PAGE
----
La Niña tipped to loiter for a 3rd season

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Normally, when some thing or someone is loitering or lurking around your farm, it’s not usually a welcome situation, unless it’s La Niña of course, which for most producers is a bringer of rain and potential increases in profitability. New modelling indicates that there are encouraging odds La Niña will be sticking around for a 3rd season in a row.

How things can change. Not so long ago all the indications that were coming from the Australian Bureau of Meteorology (BOM) and other forecasters were that the La Niña effect that Australia has enjoyed over the past two seasons would back off this winter. This has not been the case, with indicators of a persistent La Niña state remaining throughout autumn. And predictions are that there is a good chance it could stick around sore some months ahead of that, generating solid rainfall for the east coast over the coming season.

The callsigns of La Niña have continued to persist. Elevated ocean temperatures above the Australian continent in the region of southeast Asia, particularly Indonesia and New Guinea have continued to form part of the La Niña & Indian Ocean Dipole (IOD) signal. Futhermore, in the northern pacific region, water temperatures are 3-4 degrees Celsius above typical levels, indicating that the negative phase of the Pacific Decadle Oscillation (PDO) is active. The cold water down the east coast of the US associated with the negative PDO typically has the impact of reinforcing and extending La Niña  effects.

The result has been that the Southern Oscillation Index (SOI) has remained above 20, well and truly above the level of 7, which is the threshold that indicates La Niña .

The IRI modeling group out of Colombia university has released some objective long range forecasts of the predicted El Niño Southern Oscillation (ENSO) state out as far as Q1-23 (JFM) (figure 3). What the modelling shows is that there is a predicted 60% probability of the La Niña  state persisting out as far as the November to January period (NDJ on the chart), falling to around 35% by Q1-2023. Ok, 60% is not much better than a coin flip, right? However when we add a 35% plus probability of a neutral state, we are looking at a very positive forecast of a 95% chance of neutral to La Niña  conditions. The chance of La Niña’s drier brother, El Niño emerging over summer are also not seen as high, at only 15%.

What will this mean for rainfall in practice? The answer is, for the east coast of Australia at least, it’s a good news story. IRI modelling (figure 4) indicates that we are looking forward to a 70%+ chance of above average rainfall. Looking internationally, the Indian Subcontinent will also benefit from a strong monsoon, as will rainfall over parts of southern China. However, the black sea region and Europe, particularly France will suffer from much hotter and drier summer conditions. The USA is also likely to cop a double whammy of extreme weather and hurricanes on the east coast, combined with prolonged hotter, drier conditions in the central plains wheat belt and out to the pacific north west food bowl. In all, it doesn’t look like the US drought is about to abate anytime soon, which is positive for commodity prices.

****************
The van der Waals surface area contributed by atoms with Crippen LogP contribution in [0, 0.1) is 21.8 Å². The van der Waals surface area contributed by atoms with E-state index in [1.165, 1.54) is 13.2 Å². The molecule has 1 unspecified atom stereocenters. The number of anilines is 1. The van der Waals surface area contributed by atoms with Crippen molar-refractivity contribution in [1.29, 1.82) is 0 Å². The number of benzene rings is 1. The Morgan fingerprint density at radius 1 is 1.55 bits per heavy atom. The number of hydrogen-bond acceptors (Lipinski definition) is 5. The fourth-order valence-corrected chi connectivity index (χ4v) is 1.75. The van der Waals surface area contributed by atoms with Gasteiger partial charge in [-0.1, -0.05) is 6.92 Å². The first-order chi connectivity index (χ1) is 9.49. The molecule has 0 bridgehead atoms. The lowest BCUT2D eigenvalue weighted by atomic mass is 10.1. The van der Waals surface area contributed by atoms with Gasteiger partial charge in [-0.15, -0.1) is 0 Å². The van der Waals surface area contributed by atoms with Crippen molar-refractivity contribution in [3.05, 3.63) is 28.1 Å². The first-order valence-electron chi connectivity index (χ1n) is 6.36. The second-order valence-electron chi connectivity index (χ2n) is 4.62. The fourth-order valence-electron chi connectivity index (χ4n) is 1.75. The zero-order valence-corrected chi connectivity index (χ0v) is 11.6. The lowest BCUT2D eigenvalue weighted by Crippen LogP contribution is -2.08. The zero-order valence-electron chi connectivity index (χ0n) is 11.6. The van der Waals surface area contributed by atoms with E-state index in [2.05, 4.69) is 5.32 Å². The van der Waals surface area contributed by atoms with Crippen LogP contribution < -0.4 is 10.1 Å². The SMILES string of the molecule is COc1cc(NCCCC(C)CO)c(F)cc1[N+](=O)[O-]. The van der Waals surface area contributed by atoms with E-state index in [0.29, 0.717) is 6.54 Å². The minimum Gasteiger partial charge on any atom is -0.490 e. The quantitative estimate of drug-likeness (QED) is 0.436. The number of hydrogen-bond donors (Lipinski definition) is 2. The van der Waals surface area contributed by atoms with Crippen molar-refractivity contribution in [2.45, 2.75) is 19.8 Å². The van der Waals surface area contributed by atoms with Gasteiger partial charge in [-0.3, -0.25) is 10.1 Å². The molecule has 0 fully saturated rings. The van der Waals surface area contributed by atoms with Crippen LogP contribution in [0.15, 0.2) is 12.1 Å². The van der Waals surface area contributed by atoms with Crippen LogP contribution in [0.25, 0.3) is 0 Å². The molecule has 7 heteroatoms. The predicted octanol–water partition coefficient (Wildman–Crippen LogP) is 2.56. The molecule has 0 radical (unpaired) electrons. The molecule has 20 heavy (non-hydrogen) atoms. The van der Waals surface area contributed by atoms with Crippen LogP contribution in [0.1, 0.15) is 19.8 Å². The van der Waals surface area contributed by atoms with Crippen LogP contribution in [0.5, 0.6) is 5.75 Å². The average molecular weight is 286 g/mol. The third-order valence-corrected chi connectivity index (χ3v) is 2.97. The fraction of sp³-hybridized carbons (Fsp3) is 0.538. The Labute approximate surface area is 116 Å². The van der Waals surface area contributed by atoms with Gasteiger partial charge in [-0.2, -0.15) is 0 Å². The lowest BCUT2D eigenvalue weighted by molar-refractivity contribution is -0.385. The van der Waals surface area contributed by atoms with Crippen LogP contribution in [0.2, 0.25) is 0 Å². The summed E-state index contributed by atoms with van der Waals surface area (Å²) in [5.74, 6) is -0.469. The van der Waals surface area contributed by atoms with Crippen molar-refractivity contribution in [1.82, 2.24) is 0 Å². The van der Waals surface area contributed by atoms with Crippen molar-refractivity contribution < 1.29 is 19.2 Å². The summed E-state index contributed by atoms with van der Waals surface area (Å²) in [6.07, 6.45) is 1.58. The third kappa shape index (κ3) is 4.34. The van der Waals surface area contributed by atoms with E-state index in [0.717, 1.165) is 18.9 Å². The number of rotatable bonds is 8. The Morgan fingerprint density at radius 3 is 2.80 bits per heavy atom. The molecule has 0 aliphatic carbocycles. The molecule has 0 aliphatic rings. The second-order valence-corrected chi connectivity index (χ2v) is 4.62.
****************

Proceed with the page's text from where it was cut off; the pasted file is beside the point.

What does it mean?

New forecast modeling indicates that there is a 95% chance that a neutral to La Niña  ENSO phenomenon may continue well into spring for Australia, and a 60% chance exists for an outright La Niña influence to carry on over the same period. There are also low odds of 15% that El Niño may emerge over summer 2023.

 All this adds up to a positive long term outlook for precipitation over the next nine months, and potentially beyond for much of the east coast of Australia. Not so great for some other parts of the world and potentially WA, with dry conditions predicted for much of the northern hemisphere & parts of South America & southern Africa. This continued phenomena will continue to support the elevated commodity prices globally we’re experiencing now.

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Key Points

  • La Niña maintaining strength into winter
  • 60% probability of La Niña being maintained until DEC-2022.
  • Drier conditions in US, EU, Black Sea positive for commodity prices.

Click on figure to expand

Click on figure to expand

Click on figure to expand

Click on figure to expand

Data sources: BOM, EWMF, NAS weather

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